There is a saying that twins often act alike. But the Garcia sisters at MacArthur Sr. High have taken this a step further. Deidra and Cinthya Garcia are the number one- and number two-ranked students of the Class of 2009, which will graduate on Saturday morning. The sisters got the official word earlier this month.
“It was a relief,” Deidra said. “If we didn’t get it, it would have been a shocker.” As juniors, the pair was told they were the top-ranked students. In December 2008, another ranking came out which showed they had maintained their ranking.
And news spread quickly. “Soon after the announcement came out,” Deidra said. “I got a text message from last year’s valedictorian at (Texas) A&M congratulating me.”
Cinthya, who was away on a band trip, said that she didn’t learn about it until two hours later. The sisters said that they never set out to be top-ranked, just to do well in school and hope for the best.
“When we were in ninth grade we really didn’t think about our rankings,” Deidra said. “Because all we saw were ninth graders. But when we got here (MacArthur Sr. High) we saw how important rankings were.”
“I just wanted to be in the top five,” Cinthya added. The sisters attributed their success to their work ethic, which they got from their parents.
“They always told us that education was a priority,” Deidra said. “They taught us that if you’re going to do something do it right.” She added that their parents had been active in their education from elementary school, either as volunteers at the school or attending every meeting.
When the rankings came out this month, the girls learned that their grade point average was separated by a margin of .0195. Cinthya said that actually her unweighted G.P.A. was higher, but when the classes they took were taken into account Deidra came out ahead.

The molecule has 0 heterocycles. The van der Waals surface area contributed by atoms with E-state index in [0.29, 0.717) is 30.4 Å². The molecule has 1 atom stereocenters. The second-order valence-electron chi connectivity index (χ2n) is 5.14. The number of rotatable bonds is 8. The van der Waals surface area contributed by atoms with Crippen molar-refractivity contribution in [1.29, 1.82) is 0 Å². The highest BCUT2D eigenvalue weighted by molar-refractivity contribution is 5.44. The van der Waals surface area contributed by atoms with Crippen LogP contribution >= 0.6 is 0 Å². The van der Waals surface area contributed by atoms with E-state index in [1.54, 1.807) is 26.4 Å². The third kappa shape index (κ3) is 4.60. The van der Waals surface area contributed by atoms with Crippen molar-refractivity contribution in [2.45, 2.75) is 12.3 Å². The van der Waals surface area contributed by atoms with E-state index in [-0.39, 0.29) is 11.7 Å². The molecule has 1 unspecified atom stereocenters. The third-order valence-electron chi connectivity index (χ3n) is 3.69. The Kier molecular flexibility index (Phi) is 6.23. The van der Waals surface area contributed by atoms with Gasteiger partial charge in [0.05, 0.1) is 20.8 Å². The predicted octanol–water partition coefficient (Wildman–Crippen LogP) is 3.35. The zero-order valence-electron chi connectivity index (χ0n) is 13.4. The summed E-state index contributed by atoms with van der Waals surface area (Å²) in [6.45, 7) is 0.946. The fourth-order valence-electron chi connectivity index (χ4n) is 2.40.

While taking some of the same classes, the girls learned that each had their own strengths and weaknesses.
“I did better in English and Social Studies,” Cinthya said. “And she (Deidra) did better in Math and Science.”
The girls said that they never tried to compare themselves to each other, or turn their grades into a competition. “If we had been competing,” Deidra said. “It would have been a lot harder because we would stress out over each assignment. Then you miss the bigger picture.”
The girls said that they didn’t start getting stressed about grades until this month. “Since the school already knew the rankings we didn’t want to fall behind and disappoint anyone,” Deidra said.
After graduation, the twin Honor students will take similar professional paths. But then, just as in high school, the paths will separate.
Both intend to study biomedical science and attend medical school. Deidra said that she plans to specialize in cardiology while Cinthya’s specialty will be in neuroscience.
The girls will not have the chance to repeat the rare “1-2 punch” at the university level. While Deidra will stay local and become a UT Longhorn, Cinthya is leaving the Lone Star State for Johns Hopkins University.
Posts published in “Day: June 2, 2009”
HOUSTON – Officials of the Houston Arson Squad, and the federal bureau of ATF (Alcohol, Tobacco and Firearms) made a surprising announcement last Thursday at a news conference. ATF asst. special agent Robert Elder, and Houston Arson chief Alison Stein stated that they had ruled out all possible causes of the massive warehouse fire at Gallery Furniture from accidental causes, and that meant the only remaining explanation was intentional arson. A faulty generator, originally cited as the source, was checked and did not cause the fire, he said.
The fire started last Thursday night, May 21, at about 8:40 pm in the northeast corner of the warehouse, behind the showroom on the North Freeway. Within a short time it had grown to engulf the whole warehouse, and the Houston Fire Department fought the four alarm fire with about 40 pieces of equipment and about 150 firefighters.